magnesium source is used. (Etter et al, 2011) Common magnesium sources that could be
used are magnesium salts such as MgO, MgCl 2, and MgSO4, with MgO being the
cheapest compound at on average $0.05/g. (Sakthivel et al, 2012) MgO is widely available
in Zambia with a large range of local and foreign suppliers. The total time taken for a
manual reactor setup with cotton filter bags to process 40 L of urine was 50 minutes. (Grau
et al, 2012) This more than satisfies the requirement for the Mayukwayukwa project.
However, while struvite precipitation is a fast, power-independent and cost effective
solution, it only primarily recovered phosphate from urine. Udert et al. showed that 97% of
the nitrate and nearly all other nutrients are retained. However, Kabdasli et al. reported
50% of nitrogen was able to be removed. (Udert et al, 2015) (Kabdasli et al, 1997) Another

10
fault is that the process does not eliminate virus and bacteria, and while heating would
sterilise the struvite, studies show it is not stable above 55 C and would break down to
other compounds. (Udert et al, 2015)
Further studies have noted, however, that despite disadvantages mentioned above, during
field testing struvite performed equally to conventional fertilisers, suggesting that it did
possess a viable amount of phosphate and nitrogen, and the microorganism presence is
negligible. This could be further true given stored urine is known to be free of
microoganisms. (Bonvin, 2013) (Rmer, 2006)
Another mainstream option for treating urine is nitrification then distillation, which allows a
completely recovery of all nutrients and elimination all of all microorganisms. It has been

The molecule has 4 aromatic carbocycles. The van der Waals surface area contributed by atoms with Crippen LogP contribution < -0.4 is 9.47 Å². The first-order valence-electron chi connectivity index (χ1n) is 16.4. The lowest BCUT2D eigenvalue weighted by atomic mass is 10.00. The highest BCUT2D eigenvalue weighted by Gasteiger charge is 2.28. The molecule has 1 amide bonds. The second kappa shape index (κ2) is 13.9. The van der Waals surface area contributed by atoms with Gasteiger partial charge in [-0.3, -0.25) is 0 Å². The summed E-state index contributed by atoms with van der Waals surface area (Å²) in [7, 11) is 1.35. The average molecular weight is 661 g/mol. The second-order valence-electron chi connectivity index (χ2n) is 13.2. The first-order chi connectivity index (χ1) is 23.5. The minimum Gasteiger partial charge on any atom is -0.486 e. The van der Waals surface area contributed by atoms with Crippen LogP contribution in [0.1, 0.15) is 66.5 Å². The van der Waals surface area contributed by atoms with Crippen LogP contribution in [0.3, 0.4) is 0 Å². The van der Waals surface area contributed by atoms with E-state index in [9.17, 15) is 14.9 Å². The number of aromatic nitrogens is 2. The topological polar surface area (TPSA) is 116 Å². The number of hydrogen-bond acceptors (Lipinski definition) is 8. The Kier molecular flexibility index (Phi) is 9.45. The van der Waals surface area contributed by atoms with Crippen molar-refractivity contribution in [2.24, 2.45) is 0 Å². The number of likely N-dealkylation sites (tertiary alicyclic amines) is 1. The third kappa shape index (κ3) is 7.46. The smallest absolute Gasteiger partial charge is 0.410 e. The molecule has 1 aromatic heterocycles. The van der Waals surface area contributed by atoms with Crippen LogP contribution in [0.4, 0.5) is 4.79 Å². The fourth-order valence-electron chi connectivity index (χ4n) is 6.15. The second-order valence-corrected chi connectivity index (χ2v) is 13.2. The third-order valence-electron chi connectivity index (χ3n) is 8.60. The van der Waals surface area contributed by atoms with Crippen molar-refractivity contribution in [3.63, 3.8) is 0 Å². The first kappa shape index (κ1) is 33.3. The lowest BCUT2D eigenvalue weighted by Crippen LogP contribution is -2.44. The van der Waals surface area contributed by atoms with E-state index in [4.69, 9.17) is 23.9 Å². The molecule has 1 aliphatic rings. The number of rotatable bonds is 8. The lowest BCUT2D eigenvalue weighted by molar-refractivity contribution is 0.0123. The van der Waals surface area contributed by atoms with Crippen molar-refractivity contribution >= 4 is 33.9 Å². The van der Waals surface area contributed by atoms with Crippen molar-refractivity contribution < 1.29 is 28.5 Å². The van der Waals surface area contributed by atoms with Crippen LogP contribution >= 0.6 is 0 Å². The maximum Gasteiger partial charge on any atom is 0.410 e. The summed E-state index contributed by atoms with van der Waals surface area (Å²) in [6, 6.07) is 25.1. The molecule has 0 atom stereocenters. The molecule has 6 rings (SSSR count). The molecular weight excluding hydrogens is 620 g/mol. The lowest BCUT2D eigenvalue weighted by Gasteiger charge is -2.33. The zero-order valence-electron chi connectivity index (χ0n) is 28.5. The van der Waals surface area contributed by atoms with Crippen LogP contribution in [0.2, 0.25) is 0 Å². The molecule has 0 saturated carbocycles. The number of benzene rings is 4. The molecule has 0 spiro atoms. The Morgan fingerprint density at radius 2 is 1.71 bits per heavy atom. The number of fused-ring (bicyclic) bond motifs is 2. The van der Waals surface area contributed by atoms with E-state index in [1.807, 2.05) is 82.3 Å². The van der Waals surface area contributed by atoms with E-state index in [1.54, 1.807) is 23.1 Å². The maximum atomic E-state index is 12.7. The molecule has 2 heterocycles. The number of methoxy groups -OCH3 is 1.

noted this that is the only option currently to achieve this. (Udert et al, 2015) The contrast
of the two methods could be seen in Table 5. However, this method is decisively
unfeasible in Mayukwayukwa due to the expense and sophistication of equipment
required, as well as the complexity of operation. This approach, as done by Fumasoli et al.
and Udert et al, involved a pilot-scale plant featuring moving-bed bio-reactors and
industrial grade stills. During the nitrification stage half of the total ammonia is biologically
converted to nitrate in a bio-reactor, then concentrated through distillation. (Fumasoli et al,
2016) (Udert et al, 2015) Udert et al. calculated the energy consumption of the overall
process to be 80 W Cap-1, while testing from Fumasoli et al. revealed a requirement of
71W Cap-1, which is noted by Mauer et al. to be more than two and a half times higher
than conventional wastewater treatment in first world countries. (Fumasoli et al, 2016)
(Udert et al, 2015) (Mauer et al, 2003) In a region of Zambia where grid power is not
dependable and economy is poor, supporting such an operation is highly unrealistic.
Jiang et al. pioneered a new method of obtaining both nitrogen and phosphorus from
urine, through adsorption of the nutrients by natural loess, which has an absorption
capacity of 23.24 and 4.01 mg/g for ammonia and phosphate respectively. The process,
which does not require electric power, recovered a compound with high concentrations of
N and P, which Jiang et al. believed would be a suitable and environmentally friendly